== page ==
Exclusive: director Henry Hobson talks Maggie, Arnie and zombies

Released this Friday in Cineworld, Maggie is different to most zombie movies. Instead of splattering the screen with gore, it instead focuses on the powerful relationship between farmer Wade (Arnold Schwarzenegger) and his daughter, the eponymous Maggie (Abigail Breslin), who has been struck down with a zombie virus. 

In part one of our exclusive interview, British director Henry Hobson (here making his feature film debut) discusses the themes of the story and how he coaxed an altogether different kind of performance from Terminator star Arnie.

Zombies are of course all the rage at the moment. In fact, it’s probably safe to say that the zombie movie has never been bigger. With so many TV shows and pop culture references flying around, where did you find the inspiration for Maggie

Well although it was written by John Scott 3, what's inspiring about Maggie is that it suggests a more adult, humane take on the genre. It’s more unpredictable. So I was immediately intrigued by that possibility. It’s a more relatable and understandable variation on the zombie story. It’s essentially a father-daughter story at its heart. 

Was it that father-daughter angle that drew you or the chance to create a monster movie? 

We’ve seen the likes of Shaun of the Dead which fused comedy with horror and we’ve also seen some terrific full-on zombie horror movies. This was the chance to make a human study, rather than an out and out horror. That’s something I wanted to sink my teeth into – sorry, that’s a terrible pun!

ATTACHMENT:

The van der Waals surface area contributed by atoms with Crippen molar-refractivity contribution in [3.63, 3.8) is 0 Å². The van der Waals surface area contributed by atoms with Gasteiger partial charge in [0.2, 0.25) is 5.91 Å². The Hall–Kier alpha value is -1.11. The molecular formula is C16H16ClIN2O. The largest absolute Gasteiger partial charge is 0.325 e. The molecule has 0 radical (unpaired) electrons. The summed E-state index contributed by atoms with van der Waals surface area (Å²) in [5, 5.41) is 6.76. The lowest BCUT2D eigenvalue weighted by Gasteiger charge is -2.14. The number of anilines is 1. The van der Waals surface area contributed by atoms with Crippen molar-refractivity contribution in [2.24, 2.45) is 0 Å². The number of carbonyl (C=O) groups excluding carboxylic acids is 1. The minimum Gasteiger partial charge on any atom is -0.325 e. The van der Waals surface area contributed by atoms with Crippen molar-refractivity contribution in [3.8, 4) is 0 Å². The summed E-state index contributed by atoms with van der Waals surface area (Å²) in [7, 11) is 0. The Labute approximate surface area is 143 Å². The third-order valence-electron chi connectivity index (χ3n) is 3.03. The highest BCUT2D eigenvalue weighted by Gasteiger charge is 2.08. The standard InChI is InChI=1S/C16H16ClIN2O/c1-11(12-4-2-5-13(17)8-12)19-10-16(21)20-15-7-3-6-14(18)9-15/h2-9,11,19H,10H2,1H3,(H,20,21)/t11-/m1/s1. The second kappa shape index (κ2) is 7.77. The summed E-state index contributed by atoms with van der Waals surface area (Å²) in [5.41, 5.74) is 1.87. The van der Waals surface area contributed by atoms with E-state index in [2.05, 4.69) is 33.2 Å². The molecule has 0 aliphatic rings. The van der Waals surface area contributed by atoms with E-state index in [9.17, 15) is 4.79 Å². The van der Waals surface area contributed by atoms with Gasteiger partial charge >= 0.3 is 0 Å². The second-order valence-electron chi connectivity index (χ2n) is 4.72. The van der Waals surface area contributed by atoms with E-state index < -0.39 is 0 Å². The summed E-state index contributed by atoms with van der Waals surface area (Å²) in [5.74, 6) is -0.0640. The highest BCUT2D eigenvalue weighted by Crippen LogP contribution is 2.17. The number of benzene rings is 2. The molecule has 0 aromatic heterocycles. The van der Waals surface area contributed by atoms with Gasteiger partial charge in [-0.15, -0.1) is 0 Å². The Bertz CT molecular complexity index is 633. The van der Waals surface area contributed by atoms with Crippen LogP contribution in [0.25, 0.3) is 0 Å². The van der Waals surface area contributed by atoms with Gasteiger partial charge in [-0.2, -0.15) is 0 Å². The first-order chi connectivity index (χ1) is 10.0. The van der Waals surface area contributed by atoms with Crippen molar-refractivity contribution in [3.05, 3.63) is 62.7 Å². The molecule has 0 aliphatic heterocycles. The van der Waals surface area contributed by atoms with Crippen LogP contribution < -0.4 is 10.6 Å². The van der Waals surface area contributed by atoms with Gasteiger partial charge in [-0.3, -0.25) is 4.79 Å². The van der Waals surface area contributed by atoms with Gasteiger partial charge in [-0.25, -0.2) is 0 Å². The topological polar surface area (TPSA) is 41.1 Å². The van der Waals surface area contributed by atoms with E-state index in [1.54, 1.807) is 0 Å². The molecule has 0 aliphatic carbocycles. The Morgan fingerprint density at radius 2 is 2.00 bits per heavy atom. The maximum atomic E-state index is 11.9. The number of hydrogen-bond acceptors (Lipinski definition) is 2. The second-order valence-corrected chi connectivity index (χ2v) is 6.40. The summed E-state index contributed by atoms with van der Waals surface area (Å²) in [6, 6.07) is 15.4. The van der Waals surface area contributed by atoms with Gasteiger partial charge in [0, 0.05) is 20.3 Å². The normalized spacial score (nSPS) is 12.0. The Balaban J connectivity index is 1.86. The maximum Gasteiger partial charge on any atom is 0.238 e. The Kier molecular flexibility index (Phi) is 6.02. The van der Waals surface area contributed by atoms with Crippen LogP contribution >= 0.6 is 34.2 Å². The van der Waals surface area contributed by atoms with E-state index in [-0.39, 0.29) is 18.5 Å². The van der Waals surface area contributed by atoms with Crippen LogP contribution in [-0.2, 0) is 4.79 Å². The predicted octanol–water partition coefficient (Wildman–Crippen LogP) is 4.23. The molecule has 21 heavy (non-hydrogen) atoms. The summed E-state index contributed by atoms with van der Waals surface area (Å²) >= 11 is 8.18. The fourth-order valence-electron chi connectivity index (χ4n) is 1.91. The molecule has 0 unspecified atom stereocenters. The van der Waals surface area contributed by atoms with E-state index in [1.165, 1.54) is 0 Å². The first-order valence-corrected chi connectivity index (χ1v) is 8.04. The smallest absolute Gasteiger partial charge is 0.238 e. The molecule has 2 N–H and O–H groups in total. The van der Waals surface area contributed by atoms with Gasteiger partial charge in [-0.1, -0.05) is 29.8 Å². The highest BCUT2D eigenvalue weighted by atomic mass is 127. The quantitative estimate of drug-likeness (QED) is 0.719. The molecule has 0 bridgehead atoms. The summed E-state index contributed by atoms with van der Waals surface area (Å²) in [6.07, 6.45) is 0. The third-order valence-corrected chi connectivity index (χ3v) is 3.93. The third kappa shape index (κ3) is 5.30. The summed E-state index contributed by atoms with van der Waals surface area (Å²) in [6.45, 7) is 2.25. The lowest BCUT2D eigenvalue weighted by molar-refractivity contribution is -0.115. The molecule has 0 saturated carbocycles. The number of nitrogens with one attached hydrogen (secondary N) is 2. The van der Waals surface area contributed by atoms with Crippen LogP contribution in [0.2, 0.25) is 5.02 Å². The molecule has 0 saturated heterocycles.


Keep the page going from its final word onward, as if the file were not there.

You’re working with Arnie in the movie. Of course he’s a huge star and people have a preconceived image of him. How much input did he have on the project? 

It’s funny, I called him Arnie early on and he said that only the English call him that. But what’s great about him is that once he trusts you, once he feels compelled by your confidence, he’s completely willing and very forward in his desire to put everything into a project. I put in a lot of early groundwork to ensure that he trusted me as a first-time director, and to make it apparent that my intentions were to do something different with the zombie movie. 

I gave him and [Abigail Breslin] a book that detailed every aspect of the production and the performances, including notes from myself on how I wanted every single scene to play out. The book had photographic references, visual breakdowns and so on. So he immediately saw that I had everything in my mind, which he could access at the turn of a page. That really helped build his performance. 

And of course starring opposite him is Abigail Breslin, who’s a terrific actress and a rising star. What was she like to work with? 

She was fantastic in her own way. It was beautiful watching her and Arnold working together, as they were both learning from each other in subtle but amazing ways. She was learning about how to deal with presence and persona whereas he was picking up on nuances and how to bring out these subtle touches. They got on really well and I think there was a nice marriage of characteristics in the two performances.

Check back very soon for part two of our exclusive interview with Henry, in which he discusses the ongoing appeal of the zombie movie and what tools he'd need to survive a zomb-pocalypse.

Click here to book your tickets for Maggie, which is released this Friday.